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I 'm trying to compile a package in Ubuntu but getting error

"linux/autoconf.h: No such file or directory"

Now I see that the missing file is under /usr/src/linux-headers-2.6.38-11-generic/include/generated".

Where do I have to copy this file in order for the program to compile? I'm new to linux so please be specific if possible.

Update: Ok making progress. I think I have to copy the autoconf.h to a default location where the Linux kernel can find it.

I'm using Ubuntu 11.04. This is how my /usr/src folder looks like:


Anyone know where I should copy the autoconf.h file?

Thanks in advance.

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You might have better luck asking in Super User. However, this is programming related so I'm not going to downvote it. –  Michael Oct 7 '11 at 1:21
a shot in the dark, have you actually autoconf installed? There is no general autoconf.h file, its always generated in a configure process. –  evildead Oct 7 '11 at 1:27
yes the autoconf.h file exists. I mention that on my question. The problem is that I'm new to Linux and I don't know where it should go in order for my program to find it. –  Marquinio Oct 7 '11 at 1:29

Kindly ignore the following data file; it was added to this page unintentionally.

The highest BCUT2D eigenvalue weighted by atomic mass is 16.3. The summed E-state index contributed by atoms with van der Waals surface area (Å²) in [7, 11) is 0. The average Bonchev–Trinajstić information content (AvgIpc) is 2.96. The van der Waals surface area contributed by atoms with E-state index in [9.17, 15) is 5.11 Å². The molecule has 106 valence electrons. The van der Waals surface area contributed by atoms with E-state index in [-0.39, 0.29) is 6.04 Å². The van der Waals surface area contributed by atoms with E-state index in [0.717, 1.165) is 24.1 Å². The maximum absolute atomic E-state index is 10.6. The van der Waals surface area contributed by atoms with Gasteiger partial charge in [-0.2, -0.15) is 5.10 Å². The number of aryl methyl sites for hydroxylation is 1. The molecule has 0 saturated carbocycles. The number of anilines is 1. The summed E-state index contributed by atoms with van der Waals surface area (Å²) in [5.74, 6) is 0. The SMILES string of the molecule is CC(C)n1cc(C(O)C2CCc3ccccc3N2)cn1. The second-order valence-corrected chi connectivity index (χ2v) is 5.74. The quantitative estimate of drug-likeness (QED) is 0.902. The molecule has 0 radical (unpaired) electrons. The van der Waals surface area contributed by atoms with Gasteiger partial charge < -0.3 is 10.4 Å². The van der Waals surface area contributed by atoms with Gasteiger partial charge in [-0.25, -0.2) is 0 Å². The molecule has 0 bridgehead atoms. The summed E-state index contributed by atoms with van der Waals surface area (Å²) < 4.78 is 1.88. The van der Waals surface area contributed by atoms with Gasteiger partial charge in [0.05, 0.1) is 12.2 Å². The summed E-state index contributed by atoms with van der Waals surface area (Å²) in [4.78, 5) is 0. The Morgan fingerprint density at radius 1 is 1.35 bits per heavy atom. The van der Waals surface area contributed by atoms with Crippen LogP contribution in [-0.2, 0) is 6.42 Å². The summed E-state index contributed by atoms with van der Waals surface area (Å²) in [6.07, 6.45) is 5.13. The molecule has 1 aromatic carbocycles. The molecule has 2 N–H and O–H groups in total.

What are you trying to compile? Is it a kernel module? –  derobert Oct 7 '11 at 1:42
Its a USB driver –  Marquinio Oct 7 '11 at 1:46
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migrated from stackoverflow.com Oct 10 '11 at 11:13

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2 Answers

up vote 2 down vote accepted

You are trying to compile an external module. Modules need info on how the kernel was configured. However, this file has moved from linux/autoconf.h to generated/autoconf.h so the right thing to do is :

  • find the file including autoconf.h
  • replace this line with the following code :

I have to include something here for code formatting to work

#include <linux/version.h>
#include <linux/autoconf.h>
#include <generated/autoconf.h>
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Thanks this actually fixed problem. I know this driver works in Fedora10 and was probably written for 32-bit. I'm now trying to compile it in 64-bit and getting weird compilation errors. I guess I would have to rewrite the driver for 64-bit? –  Marquinio Oct 11 '11 at 4:09
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try copying it into /usr/src/linux-headers-2.6.38-11-generic/include/linux or /usr/src/linux-headers-2.6.38-generic/include/linux, depending on which kernel your currently using

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It would be better instead of copying, symlink. –  Balder Mar 16 '13 at 15:07
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